Monthly Archives: August 2017

The Avengers 4.4 – Death at Bargain Prices

Wow, I’d forgotten just how good “Death at Bargain Prices” is. It has a great reputation, and many fans say it’s one of the best episodes of the show, with good reason. It’s a terrific script by Brian Clemens, one of the great ones where we don’t know what the villains’ plans are at all and figure it all out along with our heroes. We know that the criminal scheme is based around a fancy department store, where Mrs. Peel is soon working undercover, but don’t quite know who among the staff are the real baddies or what they’re doing, or who can be trusted. The house detective could very easily turn out to be a villain, and we’re left wondering whether he will betray Mrs. Peel for a few minutes.

It all turns out to be agreeably grandiose, and climaxes with a dynamite fight scene that entertained our son almost as much as it did me. He really hooted when Steed deflects a dagger with a cricket bat into a dartboard, leading me to explain what a cricket bat is! Everything about this hour is incredibly impressive, especially the sets for the department store. The whole thing is about as flawless as it can be.

And there’s another batch of splendid guest stars! Maybe there’s not as many as last time, but heck, six is awfully hard to top. This week, Andre Morell, T.P. McKenna, and Allan Cuthberson, who’s practically typecast at this point in his career as a stuffy snob with a carnation in his buttonhole, all turn out to be villains, although I’m embarrassed to say that I somehow couldn’t place Morell, despite knowing him from at least six other films and TV episodes I could mention. This won’t be the only time that an actor who played Professor Quatermass appears in The Avengers, either; Andrew Keir is in a couple of the color episodes.

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The Bionic Woman 2.1 – The Return of Bigfoot (part two)

Happily, our son wasn’t horrified by tonight’s conclusion to this epic two-parter. How could he be? Jaime plays defense against Bigfoot in her two fights much more effectively than Steve does, and doesn’t get thrown like a rag doll against any power converters with exploding sparks everywhere. From the evidence provided by this show, the main strategy one should employ when fighting cyborg sasquatches is to fight them outside. Indoors, you get clobbered.

I tease, but this silly story is a downright masterpiece in writing for under-tens. It has Bigfoot and it has an erupting volcano. Our son was a little leery when we got started, and was really worried about Jaime at first, but then he realized that the villains had moved their headquarters underneath an inactive volcano. He’s savvy enough to realize that in adventure fiction, volcanoes rarely remain inactive for long.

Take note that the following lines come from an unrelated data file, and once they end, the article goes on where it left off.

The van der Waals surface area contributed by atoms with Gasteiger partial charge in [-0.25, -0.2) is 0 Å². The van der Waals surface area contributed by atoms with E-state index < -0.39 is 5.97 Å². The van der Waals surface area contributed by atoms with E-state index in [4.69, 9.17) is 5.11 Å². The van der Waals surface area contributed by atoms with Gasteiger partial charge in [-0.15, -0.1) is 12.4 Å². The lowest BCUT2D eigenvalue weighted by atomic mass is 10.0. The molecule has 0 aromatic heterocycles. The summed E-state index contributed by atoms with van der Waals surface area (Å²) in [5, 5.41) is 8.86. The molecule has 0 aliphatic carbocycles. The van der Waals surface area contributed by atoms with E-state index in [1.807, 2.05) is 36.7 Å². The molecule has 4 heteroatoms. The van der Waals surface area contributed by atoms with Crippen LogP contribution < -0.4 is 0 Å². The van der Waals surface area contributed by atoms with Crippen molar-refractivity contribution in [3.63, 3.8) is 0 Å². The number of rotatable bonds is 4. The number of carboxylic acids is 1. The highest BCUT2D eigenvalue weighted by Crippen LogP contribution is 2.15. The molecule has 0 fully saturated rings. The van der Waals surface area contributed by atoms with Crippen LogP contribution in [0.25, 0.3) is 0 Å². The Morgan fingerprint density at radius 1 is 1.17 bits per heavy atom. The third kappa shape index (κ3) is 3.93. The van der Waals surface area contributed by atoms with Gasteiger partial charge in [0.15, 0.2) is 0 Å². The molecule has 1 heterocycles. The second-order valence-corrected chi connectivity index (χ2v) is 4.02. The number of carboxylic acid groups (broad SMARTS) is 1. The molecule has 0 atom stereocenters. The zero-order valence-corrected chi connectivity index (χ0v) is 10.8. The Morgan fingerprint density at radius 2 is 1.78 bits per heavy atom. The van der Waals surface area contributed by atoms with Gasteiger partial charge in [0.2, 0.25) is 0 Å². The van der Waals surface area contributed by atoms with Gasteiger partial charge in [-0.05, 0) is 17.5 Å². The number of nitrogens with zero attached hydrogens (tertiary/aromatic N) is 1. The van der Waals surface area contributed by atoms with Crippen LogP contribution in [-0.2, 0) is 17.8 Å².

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The Six Million Dollar Man 4.1 – The Return of Bigfoot (part one)

The pre-credits scene revealed that Bigfoot was back, and things looked good. Our son glowed. “He caused so much destruction last time! Don’t you remember all that destruction that he caused?!” But before the hour was up, things would fall apart.

So, famously, the 1976-77 season of the Bionic series opened with a very celebrated crossover, the seventies ABC equivalent of the annual Arrowverse get-together on the CW. The aliens who control Bigfoot have had an uprising, and a gang of them have stolen both the Sasquatch and their wonder drug, and are now pilfering top secret facilities to get the parts they need to build a force field. One of the aliens restores Steve’s memory, he tries to stop Bigfoot alone, fails, finally tells his co-stars, including Jaime, what’s going on, nobody believes him, and he makes another attempt as they go for the last isotope they need.

And Steve Austin gets his ass handed to him. It is a beatdown to remember.

But first, let’s look at just how forward-looking Kenneth Johnson’s story is. This episode is more than just simply crossing over the two shows with the extremely popular Bigfoot. It’s done with some really impressive guest casting. Severn Darden and Stefanie Powers are back from the first Bigfoot story, and they’ve brought Sandy Duncan along as a newly-introduced alien, and the leader of the villains is that omnipresent baddie of seventies teevee, John Saxon. That’s a great cast, and everybody is working hard to sell this silliness. I love the way that the plot of the story is simplicity itself, but explaining all this stuff about hidden aliens and time-dilation devices and Bigfoot is so convoluted and ridiculous that Steve looks completely crazy telling his friends about it. I really like Lindsay Wagner’s acting in this scene; her life is already unbelievable, but this tall tale is pushing it.

Our son was enjoying it even more than I was until that second fight. Again, you have to consider the time and the audience. Television superheroes suffer a lot worse these days with all sorts of blood and bruising, but for a seventies show, in the eyes of a six year old, this is horrifying. Bigfoot’s been amped up by John Saxon, and Steve doesn’t have a prayer. Andre the Giant did not return to the role; Ted Cassidy plays Bigfoot this time out, and he just makes mincemeat of our hero. It finally ends with Steve’s bionic legs being crushed underneath some huge thing or other, which made even me gasp, and that’s with me knowing the grievous injury that we’re going to see Jaime suffer in a few days’ time.

Our son couldn’t bear to watch. He left the room completely with his security blanket, and came back shaking. He was a mess. He curled up on the couch as Dr. Wells gave Steve less than 24 hours to live, and Steve whispered instructions to Jaime, to get help from the aliens. We did our best to assure him that Jaime will save the day. Man, I hope so…

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The Twilight Zone 1.6 – Escape Clause

In pretty sharp contrast to the most recent episode of The Avengers that we watched, which featured an element that your typical secret agent show had never seen before, here’s an episode of The Twilight Zone with a twist that I can’t imagine any adult in 1959 finding at all surprising. I picked this one for its guest appearance by David Wayne as a bored hypochondriac, but the real fun is seeing an actor called Thomas Gomez, who plays the Devil, under the name “Mr. Cadwallader,” with a mischievous sense of fun with all the dialogue that he’s been given.